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Habré was Convicted in Historic Trial in Senegal

Former Chadian dictator Hissène Habré died of Covid-19 on August 24 in Dakar, Senegal’s capital, where he was serving a life sentence for serious international crimes. He was held accountable following a landmark effort to ensure justice for his role…
A man in a white hat surrounded by soldiers
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RE: Challenges to Implementation of GCM Objectives #4, 10, 13, 15, 17, 21 in Cameroon, Mauritania, Nigeria, Senegal, South Africa, and Tanzania, December 2018 – June 2021

Contents: I. Introduction II. Human trafficking (Nigeria, Senegal) III. Migrant detention (Mauritania, South Africa) IV. Migrant returns (Cameroon, Mauritania, Tanzania) V. Discrimination, xenophobia, access to services and documentation (South…
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Investigate, End Excessive Force Against Protesters

(Nairobi) – Security forces in Chad have used excessive force, including indiscriminate live ammunition, to disperse opposition-led demonstrations across the country in the aftermath of the April 11 election, Human Rights Watch said today. During…
Protesters burning car tires in the streets of Chad’s capital N’Djamena on April 27, 2021
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5 Years on, No Action on Court Orders in Hissène Habré Case

(Nairobi) – Victims of the former dictator of Chad, Hissène Habré, have not received a cent of reparations ordered by the African Union-backed Extraordinary African Chambers in Senegal in 2016, five organizations including Human Rights Watch said…
Supporters of Habre's victims, Dakar, 2015.
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Five Years After Chadian Dictator’s Guilty Verdict, Victims Still Await Justice

Five years ago, on May 30, 2016, an African Union-backed court in Dakar, Senegal, convicted former Chadian dictator Hissène Habré of crimes against humanity, war crimes, and torture, including sexual violence and rape. The court sentenced him to life…
Victims of former Chad dictator Hissène Habré demonstrate reparations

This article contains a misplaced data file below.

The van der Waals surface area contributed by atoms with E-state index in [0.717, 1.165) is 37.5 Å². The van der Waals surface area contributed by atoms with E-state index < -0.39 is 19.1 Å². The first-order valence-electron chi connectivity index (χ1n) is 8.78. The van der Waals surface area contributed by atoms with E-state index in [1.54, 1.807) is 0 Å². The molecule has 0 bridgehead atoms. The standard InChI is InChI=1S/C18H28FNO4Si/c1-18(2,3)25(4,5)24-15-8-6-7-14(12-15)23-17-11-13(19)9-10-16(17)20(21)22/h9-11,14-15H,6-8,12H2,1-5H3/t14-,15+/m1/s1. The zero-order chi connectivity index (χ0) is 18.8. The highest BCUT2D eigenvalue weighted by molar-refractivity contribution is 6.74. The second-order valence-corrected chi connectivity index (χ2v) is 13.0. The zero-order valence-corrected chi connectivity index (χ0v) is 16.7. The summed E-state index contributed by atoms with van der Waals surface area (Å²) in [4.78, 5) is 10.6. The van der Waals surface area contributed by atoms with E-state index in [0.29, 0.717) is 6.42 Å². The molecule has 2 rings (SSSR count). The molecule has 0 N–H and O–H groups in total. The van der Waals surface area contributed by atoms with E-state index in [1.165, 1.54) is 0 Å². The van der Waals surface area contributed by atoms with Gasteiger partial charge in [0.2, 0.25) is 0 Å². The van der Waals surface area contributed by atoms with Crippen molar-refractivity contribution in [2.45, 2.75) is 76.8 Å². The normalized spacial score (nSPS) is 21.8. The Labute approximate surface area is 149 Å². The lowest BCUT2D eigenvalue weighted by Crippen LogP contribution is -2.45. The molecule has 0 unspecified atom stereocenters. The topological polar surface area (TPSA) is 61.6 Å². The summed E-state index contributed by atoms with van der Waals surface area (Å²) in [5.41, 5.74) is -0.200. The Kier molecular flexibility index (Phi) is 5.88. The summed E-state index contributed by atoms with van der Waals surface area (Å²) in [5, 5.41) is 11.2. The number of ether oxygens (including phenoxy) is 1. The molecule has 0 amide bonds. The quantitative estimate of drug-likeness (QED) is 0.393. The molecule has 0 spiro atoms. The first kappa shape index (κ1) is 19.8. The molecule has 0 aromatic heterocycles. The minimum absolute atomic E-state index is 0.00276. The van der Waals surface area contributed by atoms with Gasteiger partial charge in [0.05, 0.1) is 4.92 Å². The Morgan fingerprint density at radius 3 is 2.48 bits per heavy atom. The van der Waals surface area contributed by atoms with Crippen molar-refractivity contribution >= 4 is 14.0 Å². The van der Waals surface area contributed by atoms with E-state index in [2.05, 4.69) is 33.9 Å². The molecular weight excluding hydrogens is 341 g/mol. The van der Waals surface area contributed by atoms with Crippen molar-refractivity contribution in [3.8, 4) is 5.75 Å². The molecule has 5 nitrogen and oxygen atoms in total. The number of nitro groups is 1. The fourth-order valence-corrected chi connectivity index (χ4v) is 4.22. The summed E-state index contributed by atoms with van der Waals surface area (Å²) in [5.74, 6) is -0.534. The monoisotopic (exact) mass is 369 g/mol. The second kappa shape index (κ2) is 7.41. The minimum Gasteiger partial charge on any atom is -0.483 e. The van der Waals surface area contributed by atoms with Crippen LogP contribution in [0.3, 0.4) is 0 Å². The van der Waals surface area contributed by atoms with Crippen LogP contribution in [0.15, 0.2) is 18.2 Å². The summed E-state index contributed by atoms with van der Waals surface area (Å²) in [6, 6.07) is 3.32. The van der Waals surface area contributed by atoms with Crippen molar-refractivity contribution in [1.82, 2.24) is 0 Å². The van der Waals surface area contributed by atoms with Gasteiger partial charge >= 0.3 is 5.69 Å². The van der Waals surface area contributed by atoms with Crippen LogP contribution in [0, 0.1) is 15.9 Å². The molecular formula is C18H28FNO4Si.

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Human Rights Watch Introduces Country Index Based on Laws, Policies

(Beirut) – Governments in the Middle East and North Africa (MENA) should outlaw the violent discipline of children, Human Rights Watch said today, introducing an index categorizing countries in the region based on their laws and policies. The MENA…
2020 Dadu Shin for Human Rights Watch
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President’s Death Leaves Chad with an Uncertain Future

I met Chadian president Idriss Déby, who was killed this week, several times. For 30 years, the United States and France backed this authoritarian, corrupt, often brutal ruler in the name of the same regional stability that once caused them to back…
Former Chadian President Idriss Deby is pictured in a May 29, 2015 file photo.
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AU Should Deploy Crisis Team to Ensure Civilian Protection, Rule of Law

(Nairobi) – Chad's transitional military council should scrupulously respect human rights and the rule of law, ensuring that civilians are protected and avoid any escalation of abuses against civilians, Human Rights Watch said today. The military…
Recently deceased Chadian President Idriss Déby Itno seen here addressing the Climate Action Summit at the United Nations General Assembly, at UN headquarters on Monday, Sept. 23, 2019  
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End Ill-treatment, Beatings; Respect Right of Assembly; Investigate Abuses

(Nairobi) – Chad’s security forces have ruthlessly cracked down on protesters and the political opposition in the lead-up to the country’s April 11, 2021 presidential election, harming Chadians’ right to freely choose their elected representatives,…